Human Cooperation Can Restore Climate Patterns: The Case of the Ozone Layer and the Southern Jet Stream
Emissions from the chlorofluorocarbons and hydrochlorofluorocarbons used as refrigerants and aerosols didn't just burn a hole in the ozone layer. They also shifted the Southern Hemisphere's jet stream south towards Antarctica.
Now, a study published in Nature Wednesday found that the 1987 Montreal Protocol banning those substances wasn't just successful in helping to repair the ozone hole. It also paused this jet stream shift.
"This is an object lesson in how the international community should react to global environmental challenges," the study's authors concluded. "Restricting dangerous emissions and changing business practices is also the way to combat global warming caused by greenhouse gases."
Previous research had shown that the jet stream in the Southern Hemisphere had been shifting south by one degree of latitude each decade until 2000, The Guardian reported. This caused changes to storms and rainfall in South America, East Africa and Australia.
But after 2000, the shift stopped, and researchers were able to use a combination of models and computer simulations to determine this pause was down to the shrinking ozone hole, and not natural causes, ScienceAlert explained. In fact, the shift may have even begun to reverse.
This is a relief to some parts of the world.
"The 'weather bands' that bring our cold fronts have been narrowing towards the south pole, and that's why southern Australia has experienced decreasing rainfall over the last thirty years or so," Ian Rae, an organic chemist from the University of Melbourne who was not involved in the study, said, according to ScienceAlert! "If the ozone layer is recovering, and the circulation is moving north, that's good news on two fronts (pun not intended)."
In Chile and Argentina, the reversal will bring more rain and less ultraviolet light, but farther north in South America and in parts of East Africa the change could actually reverse the greater rain and area available for agriculture that it had brought, The Guardian explained.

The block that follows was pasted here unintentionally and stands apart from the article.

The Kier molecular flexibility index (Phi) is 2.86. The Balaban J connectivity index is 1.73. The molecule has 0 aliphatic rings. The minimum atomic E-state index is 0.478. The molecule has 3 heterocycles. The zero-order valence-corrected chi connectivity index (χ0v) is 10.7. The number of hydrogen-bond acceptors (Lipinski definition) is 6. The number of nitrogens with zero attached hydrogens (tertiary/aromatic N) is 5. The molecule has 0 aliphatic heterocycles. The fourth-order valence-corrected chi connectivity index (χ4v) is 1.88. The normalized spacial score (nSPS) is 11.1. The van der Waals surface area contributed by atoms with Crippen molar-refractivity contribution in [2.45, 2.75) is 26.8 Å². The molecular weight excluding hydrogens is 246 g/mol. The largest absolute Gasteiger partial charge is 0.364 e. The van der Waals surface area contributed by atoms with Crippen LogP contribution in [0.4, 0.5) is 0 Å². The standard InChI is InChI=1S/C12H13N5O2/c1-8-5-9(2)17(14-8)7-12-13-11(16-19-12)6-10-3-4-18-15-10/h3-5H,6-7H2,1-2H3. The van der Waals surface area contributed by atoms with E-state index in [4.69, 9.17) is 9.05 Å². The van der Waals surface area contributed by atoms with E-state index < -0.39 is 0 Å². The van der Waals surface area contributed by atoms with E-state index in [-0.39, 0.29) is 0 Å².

On a global scale, however, the news is a hopeful example of how we might act on the climate crisis.
"This is good news, definitely," paper reviewer Alexey Karpechko of the Finnish Meteorological Institute told The Guardian. "It shows our actions can stop climate change. We can see coordinated action works. It is a strong message to us as emitters of greenhouse gases. This shows we can manipulate the climate both ways: in a wrong way and by reversing the damage we have done."
However, our failure to act collectively on greenhouse gasses so far means that the reversal in the jet stream's shift is not guaranteed to last: While the recovering ozone layer pushes it back to normal, greenhouse gas emissions draw it south again.
"We term this a 'pause' because the poleward circulation trends might resume, stay flat, or reverse," lead author Antara Banerjee, a NOAA scientist and visiting fellow at the University of Colorado Boulder, said in a university press release. "It's the tug of war between the opposing effects of ozone recovery and rising greenhouse gases that will determine future trends."
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Jean-Marc Neveu and Olivier Civil never expected to find themselves battling against disposable mask pollution.
When they founded their recycling start-up Plaxtil in 2017, it was textile waste they set their sights on. The project developed a process that turned fabrics into a new recyclable material they describe as "ecological plastic."